The day after this year’s general election – November 4 – the pay-to-play law for the District of Columbia became operational. The District now joins a list of states and localities that includes New Jersey, Maryland, Illinois, Los Angeles, and many others, that regulate political contributions from government contractors and potential government contractors. These laws are aimed at reducing corruption and lowering the cost for acquiring goods and services.
DC’s law is a political contribution ban for certain entities and individuals. The entities affected, as a general rule, are those with current business with the District government of $250,000 or more and those seeking such business. Entities seeking certain tax abatements and tax exemptions are also covered. The individuals covered generally include senior officers at covered entities.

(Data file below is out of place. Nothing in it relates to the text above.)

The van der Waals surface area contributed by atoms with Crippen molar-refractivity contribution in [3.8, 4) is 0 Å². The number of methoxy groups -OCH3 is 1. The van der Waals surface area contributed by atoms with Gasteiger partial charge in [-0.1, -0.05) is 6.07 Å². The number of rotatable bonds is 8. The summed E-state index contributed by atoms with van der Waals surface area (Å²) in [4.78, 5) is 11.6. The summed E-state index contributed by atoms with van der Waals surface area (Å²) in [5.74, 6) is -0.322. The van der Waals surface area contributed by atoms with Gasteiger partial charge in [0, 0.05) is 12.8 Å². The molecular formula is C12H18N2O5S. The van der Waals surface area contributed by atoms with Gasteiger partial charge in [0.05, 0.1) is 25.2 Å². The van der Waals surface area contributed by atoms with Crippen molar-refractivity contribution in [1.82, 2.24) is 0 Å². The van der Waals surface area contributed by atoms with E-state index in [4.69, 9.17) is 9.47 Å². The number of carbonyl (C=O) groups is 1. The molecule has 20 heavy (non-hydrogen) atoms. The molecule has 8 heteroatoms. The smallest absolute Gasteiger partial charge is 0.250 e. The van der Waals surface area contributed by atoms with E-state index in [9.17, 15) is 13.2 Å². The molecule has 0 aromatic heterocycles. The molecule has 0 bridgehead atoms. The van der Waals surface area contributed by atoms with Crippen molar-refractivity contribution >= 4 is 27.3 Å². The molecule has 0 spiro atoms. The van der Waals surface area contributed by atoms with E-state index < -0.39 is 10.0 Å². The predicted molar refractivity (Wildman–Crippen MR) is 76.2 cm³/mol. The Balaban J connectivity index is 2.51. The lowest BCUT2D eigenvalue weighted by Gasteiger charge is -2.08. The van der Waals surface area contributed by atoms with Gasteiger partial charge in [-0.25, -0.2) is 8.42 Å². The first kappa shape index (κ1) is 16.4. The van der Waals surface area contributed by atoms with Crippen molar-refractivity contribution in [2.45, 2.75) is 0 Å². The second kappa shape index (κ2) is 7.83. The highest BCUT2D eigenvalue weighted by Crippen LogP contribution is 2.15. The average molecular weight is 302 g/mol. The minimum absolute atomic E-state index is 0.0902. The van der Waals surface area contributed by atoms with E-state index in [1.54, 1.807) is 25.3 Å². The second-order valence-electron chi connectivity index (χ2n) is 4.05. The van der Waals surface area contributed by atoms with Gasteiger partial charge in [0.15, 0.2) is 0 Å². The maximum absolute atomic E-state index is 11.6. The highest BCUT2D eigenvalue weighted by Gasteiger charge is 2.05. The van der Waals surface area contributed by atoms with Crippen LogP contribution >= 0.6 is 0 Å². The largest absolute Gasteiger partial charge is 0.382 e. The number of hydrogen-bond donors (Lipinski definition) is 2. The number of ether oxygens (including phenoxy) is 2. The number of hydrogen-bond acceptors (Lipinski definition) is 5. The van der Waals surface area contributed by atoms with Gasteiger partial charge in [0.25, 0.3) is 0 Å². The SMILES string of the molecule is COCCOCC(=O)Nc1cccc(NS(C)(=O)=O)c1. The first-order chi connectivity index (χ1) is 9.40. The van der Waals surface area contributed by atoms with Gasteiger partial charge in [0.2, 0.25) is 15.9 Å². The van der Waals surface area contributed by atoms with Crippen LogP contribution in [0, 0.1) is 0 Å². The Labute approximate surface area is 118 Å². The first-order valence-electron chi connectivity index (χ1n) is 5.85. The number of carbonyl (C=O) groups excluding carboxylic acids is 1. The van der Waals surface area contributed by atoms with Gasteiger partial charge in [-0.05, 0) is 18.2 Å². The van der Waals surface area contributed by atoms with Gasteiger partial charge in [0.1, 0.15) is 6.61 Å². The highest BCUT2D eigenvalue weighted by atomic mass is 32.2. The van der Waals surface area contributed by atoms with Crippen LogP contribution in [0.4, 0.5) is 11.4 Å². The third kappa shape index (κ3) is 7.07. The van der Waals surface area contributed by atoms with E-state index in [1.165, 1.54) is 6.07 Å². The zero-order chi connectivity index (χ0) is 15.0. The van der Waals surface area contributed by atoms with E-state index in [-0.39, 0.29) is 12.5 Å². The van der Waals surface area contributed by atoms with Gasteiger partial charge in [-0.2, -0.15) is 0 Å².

The law also adds a series of reporting and certification obligations, including the provision of a list by government contractors of their covered principals as well as a pre-contract certification that a bidder has not violated the pay-to-play law.
Violation of the law is considered a breach of contract, which could lead to termination of the contract and/or disqualification for four calendar years from future contracts, at the discretion of the relevant contracting authority.
The status of this new law is very important for those who contract with DC solely and those who have contracts across many state and localities. For the latter, the operation of this new law marks a good time to review the company’s contribution preclearance process and list of jurisdictions covered.